'Sir Arthur Sutherland as Knight Commander with Star of the Order of St. Olaf of Norway’. Howard Somerville, 1931

From 1921 until 1943 the Chairman of the Directors of the TTSSC was Sir Arthur Munro Sutherland (1867-1953), possibly Newcastle’s greatest philanthropist. Many Geordies will have been in the City’s Mansion House in Jesmond, the official residence of the Lord Mayor of Newcastle, which was his townhouse. Sutherland was Lord Mayor in 1919. His favourite portrait of himself, of which there is one in the Mansion House and one in the Royal Grammar School, is by Howard Somerville and is entitled “Knight Commander with Star of the Order of St Olaf of Norway”. Throughout his business life, Sutherland had shipping interests with Scandinavia which involved his vessels mooring at the Malmo, Norway and Gothenburg Wharves at the mouth of the Ouseburn. Sir Arthur was Chairman of the Board of Directors of three mercantile fleets (TTSSC, BJ Sutherland & Co. Ltd. and the Free Trade Wharf Co. Ltd.) that traded throughout the British Empire and northern Europe. Profits from those fleets underpinned many of his personal philanthropic enterprises. The TTSSC Board was composed of six Directors including Sir Arthur as Chairman and, as Chairman, he guided policy and had a remarkable awareness as to what was going on but would not be involved in the nitty-gritty day to day running of the company. With each of the three companies, the Directors were collectively responsible to the companies’ shareholders. Sir Arthur was the figurehead, but corporate responsibility and decisions relating to the fleets ultimately rested with the Boards.
The TTSSC fleet was composed, in his lifetime, of seventy ships both cargo and passenger. Its bulk colliers sent coal to London and significant imports were iron ore (from Scandinavia) and grain, butter and silver sand (from Holland and Germany). The TTSSC was a major user of the Malmo and Norway Wharves.
However, it was BJ Sutherland & Co Ltd. which was always Sir Arthur’s primary shipping concern with its deep-sea tramp steamers with a worldwide coverage. Though its headquarters were next to what is now Bessie Surtees House, only fifty metres from the TTSSC headquarters on King Street, the two companies remained independent of each other. His third shipping company, the Free Trade Wharf, had its headquarters in Limehouse on the Thames.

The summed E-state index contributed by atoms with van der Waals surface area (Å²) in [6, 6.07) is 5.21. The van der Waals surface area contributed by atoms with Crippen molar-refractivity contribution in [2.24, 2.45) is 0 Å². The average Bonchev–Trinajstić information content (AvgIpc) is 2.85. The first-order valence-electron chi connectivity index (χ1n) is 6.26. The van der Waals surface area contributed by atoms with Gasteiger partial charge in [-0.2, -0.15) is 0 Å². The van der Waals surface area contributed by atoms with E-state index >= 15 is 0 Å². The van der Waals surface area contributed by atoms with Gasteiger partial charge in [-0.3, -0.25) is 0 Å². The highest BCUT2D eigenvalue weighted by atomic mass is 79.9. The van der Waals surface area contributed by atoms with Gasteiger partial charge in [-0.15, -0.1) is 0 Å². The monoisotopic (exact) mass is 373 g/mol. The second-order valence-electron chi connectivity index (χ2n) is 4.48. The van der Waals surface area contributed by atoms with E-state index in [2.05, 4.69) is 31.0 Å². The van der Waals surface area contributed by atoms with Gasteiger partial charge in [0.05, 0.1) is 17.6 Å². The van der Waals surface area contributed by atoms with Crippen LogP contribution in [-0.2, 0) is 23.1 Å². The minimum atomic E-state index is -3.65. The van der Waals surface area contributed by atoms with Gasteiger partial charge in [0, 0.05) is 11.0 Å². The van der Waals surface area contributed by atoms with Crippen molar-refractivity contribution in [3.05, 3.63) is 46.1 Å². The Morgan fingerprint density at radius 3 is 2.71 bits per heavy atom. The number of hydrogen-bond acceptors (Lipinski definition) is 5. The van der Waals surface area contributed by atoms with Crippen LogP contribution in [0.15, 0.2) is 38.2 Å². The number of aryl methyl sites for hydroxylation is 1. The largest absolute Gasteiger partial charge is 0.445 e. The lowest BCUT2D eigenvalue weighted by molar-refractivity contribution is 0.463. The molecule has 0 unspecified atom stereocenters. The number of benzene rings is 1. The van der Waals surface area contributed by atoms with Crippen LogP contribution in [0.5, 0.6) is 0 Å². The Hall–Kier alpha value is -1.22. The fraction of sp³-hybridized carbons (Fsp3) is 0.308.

Sir Arthur was Chairman of the Tyne Improvement Commission from 1935-1945 a period of vast change on the Tyne, some of those changes impacting on the Malmo and Norway Wharves.

Following the demise of the TTSSC the Dock Office was for a time owned by a firm of shopfitters, building contractors and joinery manufacturers D H Allan when it was known as Allan House.

Allan House, c.2007

During the conversion to the hotel in 2007 a large fire destroyed the upper floors and roof. The building opened as the Hotel du Vin in 2008. The current manager (2022) has acquired some artefacts which are on display at reception including accounts sheets and a silver punch bowl. The tiny TTSSC logo on the silver punch bowl is a mini replica of one of the house flags that flew from Sir Arthur’s ships. It features a stylised Scots saltire, a throwback to Sir Arthur’s Scots ancestry. An original flag hangs on the ground floor of the Discovery Museum in Newcastle.

TTSSC logo on a silver punch bowl

The company had a second house flag, featuring the Newcastle Keep which can still be seen on an original TTSSC noticeboard in King Street.

Tyne-Tees Steam Shipping Co. sign on the King Street building circa 1970s.

It is not easy to ascertain details of the original interior of the building as new floors have been inserted and the luxury bedrooms bear no relation to the former offices, though some fireplaces have been retained and much of the original brickwork remains exposed and protected. Photographs relating to shipping on the Tyne feature in nearly every corridor and bedroom, and a function room has a spectacular Gary Myatt mural, with a typical and provocative trompe l’oeil effect of the old and new under the Tyne Bridge.

Tyneside Evening mural, 2008 © Gary Myatt, 2008. Oil


  • John DOBSON. Former Merchant Navy Chief Engineer.
  • W Kirby ROBINSON. Former Chief Accountant of the Tyne-Tees Steam Shipping Company Ltd.
  • Andrew SHIEL-REDFERN. General Manager of the Hotel du Vin, Newcastle.
  • Gary MYATT


  • BRITISH NEWSPAPER ARCHIVE. Various articles.
  • McMURRAY, Nigel. “Sir Arthur Munro Sutherland. The Legend of Newcastle.”
    Amazon. 2020.
  • OLD ORDNANCE SURVEY MAPS. Tyneside Sheets 12 (1913), 18 (1894) and 19 (1895 and 1913). Alan Godfrey Maps. [2019.]
  • ROBINS, Nick. “The Tyne-Tees Steam Shipping Company and its associates.” Bernard McCall [Publisher]. 2014.
  • SUTHERLAND, Arthur Munro, Sir. “Tynesider.” Northumberland Press Ltd. 1947.